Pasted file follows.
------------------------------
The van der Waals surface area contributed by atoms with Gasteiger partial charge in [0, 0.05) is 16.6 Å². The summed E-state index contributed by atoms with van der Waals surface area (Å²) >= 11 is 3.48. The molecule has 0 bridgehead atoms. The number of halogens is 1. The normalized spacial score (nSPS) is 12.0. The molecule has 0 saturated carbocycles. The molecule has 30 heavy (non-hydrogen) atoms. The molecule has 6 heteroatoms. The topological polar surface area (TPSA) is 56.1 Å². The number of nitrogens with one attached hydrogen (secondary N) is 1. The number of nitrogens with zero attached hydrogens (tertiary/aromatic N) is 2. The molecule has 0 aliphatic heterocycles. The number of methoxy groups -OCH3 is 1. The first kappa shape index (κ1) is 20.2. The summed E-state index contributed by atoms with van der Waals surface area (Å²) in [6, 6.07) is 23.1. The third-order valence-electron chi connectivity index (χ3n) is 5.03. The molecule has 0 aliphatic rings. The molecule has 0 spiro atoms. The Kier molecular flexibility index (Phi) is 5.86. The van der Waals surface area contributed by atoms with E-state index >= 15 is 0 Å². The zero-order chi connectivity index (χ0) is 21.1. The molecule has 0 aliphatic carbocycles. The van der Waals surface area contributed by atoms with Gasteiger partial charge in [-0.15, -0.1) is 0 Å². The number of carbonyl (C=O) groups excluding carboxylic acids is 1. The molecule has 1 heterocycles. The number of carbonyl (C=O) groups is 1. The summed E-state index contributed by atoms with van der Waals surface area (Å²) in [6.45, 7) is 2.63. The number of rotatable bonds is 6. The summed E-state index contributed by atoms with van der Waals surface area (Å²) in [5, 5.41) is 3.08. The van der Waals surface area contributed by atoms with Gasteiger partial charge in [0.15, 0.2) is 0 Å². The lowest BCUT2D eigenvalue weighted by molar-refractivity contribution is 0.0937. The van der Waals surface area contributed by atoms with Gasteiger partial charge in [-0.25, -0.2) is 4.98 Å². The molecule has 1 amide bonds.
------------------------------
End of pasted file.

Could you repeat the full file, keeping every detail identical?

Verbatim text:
The van der Waals surface area contributed by atoms with Gasteiger partial charge in [0, 0.05) is 16.6 Å². The summed E-state index contributed by atoms with van der Waals surface area (Å²) >= 11 is 3.48. The molecule has 0 bridgehead atoms. The number of halogens is 1. The normalized spacial score (nSPS) is 12.0. The molecule has 0 saturated carbocycles. The molecule has 30 heavy (non-hydrogen) atoms. The molecule has 6 heteroatoms. The topological polar surface area (TPSA) is 56.1 Å². The number of nitrogens with one attached hydrogen (secondary N) is 1. The number of nitrogens with zero attached hydrogens (tertiary/aromatic N) is 2. The molecule has 0 aliphatic heterocycles. The number of methoxy groups -OCH3 is 1. The first kappa shape index (κ1) is 20.2. The summed E-state index contributed by atoms with van der Waals surface area (Å²) in [6, 6.07) is 23.1. The third-order valence-electron chi connectivity index (χ3n) is 5.03. The molecule has 0 aliphatic rings. The molecule has 0 spiro atoms. The Kier molecular flexibility index (Phi) is 5.86. The van der Waals surface area contributed by atoms with E-state index >= 15 is 0 Å². The zero-order chi connectivity index (χ0) is 21.1. The molecule has 0 aliphatic carbocycles. The van der Waals surface area contributed by atoms with Gasteiger partial charge in [-0.15, -0.1) is 0 Å². The number of carbonyl (C=O) groups excluding carboxylic acids is 1. The molecule has 1 heterocycles. The number of carbonyl (C=O) groups is 1. The summed E-state index contributed by atoms with van der Waals surface area (Å²) in [6.45, 7) is 2.63. The number of rotatable bonds is 6. The summed E-state index contributed by atoms with van der Waals surface area (Å²) in [5, 5.41) is 3.08. The van der Waals surface area contributed by atoms with Gasteiger partial charge in [0.15, 0.2) is 0 Å². The lowest BCUT2D eigenvalue weighted by molar-refractivity contribution is 0.0937. The van der Waals surface area contributed by atoms with Gasteiger partial charge in [-0.25, -0.2) is 4.98 Å². The molecule has 1 amide bonds.